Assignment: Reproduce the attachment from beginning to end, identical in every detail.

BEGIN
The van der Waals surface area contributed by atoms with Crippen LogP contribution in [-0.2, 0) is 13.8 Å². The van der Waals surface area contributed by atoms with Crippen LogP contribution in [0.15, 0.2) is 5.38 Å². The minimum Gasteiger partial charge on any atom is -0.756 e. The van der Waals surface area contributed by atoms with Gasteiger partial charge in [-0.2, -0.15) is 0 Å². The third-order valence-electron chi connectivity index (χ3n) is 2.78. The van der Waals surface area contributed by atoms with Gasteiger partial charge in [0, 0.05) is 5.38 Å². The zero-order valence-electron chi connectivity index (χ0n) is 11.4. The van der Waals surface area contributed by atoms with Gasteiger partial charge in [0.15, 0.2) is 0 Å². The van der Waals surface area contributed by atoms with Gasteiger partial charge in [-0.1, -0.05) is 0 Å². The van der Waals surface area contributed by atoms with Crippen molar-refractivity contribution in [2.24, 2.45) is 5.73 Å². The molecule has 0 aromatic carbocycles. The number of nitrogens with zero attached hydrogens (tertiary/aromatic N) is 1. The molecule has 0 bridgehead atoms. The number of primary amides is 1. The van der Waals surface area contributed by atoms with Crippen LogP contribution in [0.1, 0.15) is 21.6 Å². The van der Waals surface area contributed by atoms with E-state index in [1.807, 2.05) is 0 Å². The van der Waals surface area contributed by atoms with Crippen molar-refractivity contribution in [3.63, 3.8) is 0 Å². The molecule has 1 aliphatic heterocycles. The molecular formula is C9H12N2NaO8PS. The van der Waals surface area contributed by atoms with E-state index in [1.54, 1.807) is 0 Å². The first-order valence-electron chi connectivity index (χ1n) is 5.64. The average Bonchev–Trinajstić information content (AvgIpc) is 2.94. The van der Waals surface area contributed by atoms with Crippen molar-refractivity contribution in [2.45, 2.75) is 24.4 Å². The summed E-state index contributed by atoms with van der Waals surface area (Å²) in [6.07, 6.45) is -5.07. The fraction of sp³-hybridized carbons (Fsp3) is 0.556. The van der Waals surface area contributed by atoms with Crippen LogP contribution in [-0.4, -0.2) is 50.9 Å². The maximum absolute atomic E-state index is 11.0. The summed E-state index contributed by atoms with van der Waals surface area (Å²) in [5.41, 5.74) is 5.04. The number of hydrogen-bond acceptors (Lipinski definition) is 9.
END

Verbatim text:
The van der Waals surface area contributed by atoms with Crippen LogP contribution in [-0.2, 0) is 13.8 Å². The van der Waals surface area contributed by atoms with Crippen LogP contribution in [0.15, 0.2) is 5.38 Å². The minimum Gasteiger partial charge on any atom is -0.756 e. The van der Waals surface area contributed by atoms with Gasteiger partial charge in [-0.2, -0.15) is 0 Å². The third-order valence-electron chi connectivity index (χ3n) is 2.78. The van der Waals surface area contributed by atoms with Gasteiger partial charge in [0, 0.05) is 5.38 Å². The zero-order valence-electron chi connectivity index (χ0n) is 11.4. The van der Waals surface area contributed by atoms with Gasteiger partial charge in [0.15, 0.2) is 0 Å². The van der Waals surface area contributed by atoms with Gasteiger partial charge in [-0.1, -0.05) is 0 Å². The van der Waals surface area contributed by atoms with Crippen molar-refractivity contribution in [2.24, 2.45) is 5.73 Å². The molecule has 0 aromatic carbocycles. The number of nitrogens with zero attached hydrogens (tertiary/aromatic N) is 1. The molecule has 0 bridgehead atoms. The number of primary amides is 1. The van der Waals surface area contributed by atoms with Crippen LogP contribution in [0.1, 0.15) is 21.6 Å². The van der Waals surface area contributed by atoms with E-state index in [1.807, 2.05) is 0 Å². The van der Waals surface area contributed by atoms with Crippen molar-refractivity contribution in [3.63, 3.8) is 0 Å². The molecule has 1 aliphatic heterocycles. The molecular formula is C9H12N2NaO8PS. The van der Waals surface area contributed by atoms with E-state index in [1.54, 1.807) is 0 Å². The first-order valence-electron chi connectivity index (χ1n) is 5.64. The average Bonchev–Trinajstić information content (AvgIpc) is 2.94. The van der Waals surface area contributed by atoms with Crippen molar-refractivity contribution in [2.45, 2.75) is 24.4 Å². The summed E-state index contributed by atoms with van der Waals surface area (Å²) in [6.07, 6.45) is -5.07. The fraction of sp³-hybridized carbons (Fsp3) is 0.556. The van der Waals surface area contributed by atoms with Crippen LogP contribution in [-0.4, -0.2) is 50.9 Å². The maximum absolute atomic E-state index is 11.0. The summed E-state index contributed by atoms with van der Waals surface area (Å²) in [5.41, 5.74) is 5.04. The number of hydrogen-bond acceptors (Lipinski definition) is 9.